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“I wanted to push myself beyond my comfort zone”

Indy Ghuman, final year student at Aston University and chair of the AOP student council, shares his insights from a domiciliary summer placement

Indy and julie
At the end of the final term of my second year of study, Specsavers put on a summer webinar which gave those who attended priority access to domiciliary placement vacancies – for the first time giving students the unique opportunity to get a true flavour of the role of domiciliary care in supporting patients who cannot come into a physical practice.

After a competitive application process and the added complexity of a pandemic and personal protective equipment, the placement could not have gone more smoothly thanks to the graduate support team.

Having worked in community practice as an optical assistant for four years, I was familiar with recommending the service to people with a family member who could no longer visit due to health issues. The public are always pleasantly surprised that optometrists are able to work in this way, and I think as a student it is greatly rewarding to see the tremendous impact you can have on one individual’s quality of life by enhancing or improving their vision.

I wanted to push myself beyond my comfort zone into an area rarely spoken about in the university setting. There is something quite exciting about how varied the role is, from the type of patients you will see, to the equipment you use, and where you see them.

On site with the domiciliary team

The placement involved making my way to Southampton and meeting the team in the office. This set up is completely different to the physical store you would expect to see on the High Street. I was able to see the inner workings of a domiciliary business and how impeccable customer service is integral to function, whether that be communicating with families, suppliers, or team-members.

I travelled to a variety of sites including patient homes, general care homes, and special needs care-homes. I helped support the running of the clinics by setting up portable equipment, taking history and symptoms and medications, taking measurements, dispensing, and actually doing some clinical procedures.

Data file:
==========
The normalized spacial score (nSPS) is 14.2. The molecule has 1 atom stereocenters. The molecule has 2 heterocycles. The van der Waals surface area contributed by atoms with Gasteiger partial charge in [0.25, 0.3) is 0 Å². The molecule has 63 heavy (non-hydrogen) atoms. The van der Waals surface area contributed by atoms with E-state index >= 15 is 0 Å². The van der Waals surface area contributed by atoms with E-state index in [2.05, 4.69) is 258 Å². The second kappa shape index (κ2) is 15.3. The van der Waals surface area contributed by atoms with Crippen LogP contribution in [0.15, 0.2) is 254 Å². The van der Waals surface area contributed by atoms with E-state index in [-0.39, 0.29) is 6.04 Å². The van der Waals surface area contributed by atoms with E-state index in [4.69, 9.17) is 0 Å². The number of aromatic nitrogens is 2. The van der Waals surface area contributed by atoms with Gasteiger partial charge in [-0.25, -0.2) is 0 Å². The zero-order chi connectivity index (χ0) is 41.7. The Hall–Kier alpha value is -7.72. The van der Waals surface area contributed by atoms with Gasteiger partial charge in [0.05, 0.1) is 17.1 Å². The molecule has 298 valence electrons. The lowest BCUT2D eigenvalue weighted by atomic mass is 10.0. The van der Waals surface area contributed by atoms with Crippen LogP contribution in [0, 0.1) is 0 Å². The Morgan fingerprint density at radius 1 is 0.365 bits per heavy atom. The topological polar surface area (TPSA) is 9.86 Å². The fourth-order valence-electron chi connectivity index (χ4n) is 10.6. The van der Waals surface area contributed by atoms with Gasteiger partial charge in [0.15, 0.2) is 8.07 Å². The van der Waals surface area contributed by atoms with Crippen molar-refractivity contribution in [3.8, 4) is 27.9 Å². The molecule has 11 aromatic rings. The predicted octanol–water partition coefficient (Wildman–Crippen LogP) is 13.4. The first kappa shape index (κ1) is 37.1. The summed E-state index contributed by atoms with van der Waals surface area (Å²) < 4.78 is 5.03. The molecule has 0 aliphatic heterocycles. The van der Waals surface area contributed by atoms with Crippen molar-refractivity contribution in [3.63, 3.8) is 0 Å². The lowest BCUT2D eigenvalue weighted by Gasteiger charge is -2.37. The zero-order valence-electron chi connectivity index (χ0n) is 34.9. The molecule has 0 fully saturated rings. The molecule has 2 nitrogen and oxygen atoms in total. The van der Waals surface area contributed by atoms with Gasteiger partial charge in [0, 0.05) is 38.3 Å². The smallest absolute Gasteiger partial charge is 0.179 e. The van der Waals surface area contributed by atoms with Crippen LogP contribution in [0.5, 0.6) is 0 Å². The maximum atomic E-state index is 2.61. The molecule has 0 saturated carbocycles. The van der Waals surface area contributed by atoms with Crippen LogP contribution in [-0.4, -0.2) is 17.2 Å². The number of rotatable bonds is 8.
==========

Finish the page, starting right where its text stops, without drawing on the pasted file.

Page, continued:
There is no such thing as a routine examination because each patient encounter is tailored to that individual

 

What I most enjoyed was the interactive nature of the placement. As someone who thrives in challenging environments I saw this as an opportunity to learn, and most importantly see, ocular conditions. On the first day, the first patient I saw had a macular flame haemorrhage, which required urgent referral.

Optometrist director, Julie Benson, was truly fantastic in ensuring I had the best experience possible and encouraged me to build a rapport with the patients, conduct rebound tonometry with an iCare tonometer, and neutralise the patient’s spectacles using a portable focimeter.

Being able to observe and get involved at each stage of the eye examination, I could feel myself gaining a deeper understanding of how optometrists manage a patient and why things are done – I found this really beneficial as I could feel context from my learning at university fitting into place.

Interacting with patients

The beauty of domiciliary is that there is more time to build a stronger relationship with the patient. Through this you can understand their habitual setting and it enables you to give the best personalised advice and recommendations to suit their lifestyle and hobbies. There is no such thing as a routine examination because each patient encounter is tailored to that individual.

I always see that behind every face and condition is a person and personality, and that is what drives me to want to be an optometrist – to help people

 

I found seeing the deterioration of some patients sometimes disheartening and seeing patients with a diagnosis of dementia was challenging. However it put into perspective how lucky we are to have our health and wellbeing. There were many poignant cases we saw as a team that will stick with me. I always see that behind every face and condition is a person and personality, and that is what drives me to want to be an optometrist – to help people.

From a clinical view, I found ophthalmoscopy on small pupils with cataracts more difficult, as at university you’re used to seeing clear ocular media, but with practice I felt this improved.

To be quite honest, since I had no previous experience of domiciliary I had no expectations and therefore it was a steep learning curve. The team I was fortunate to be placed with were phenomenal, super welcoming, and made my experience what it was.

This placement gave me the chance to see Southampton, Portsmouth, Winchester and the Isle of Wight on a ferry, and as someone with a travel bug I love to explore new places. As I said to the team – Julie, Rosie and Dan – they will definitely be seeing me back in the future.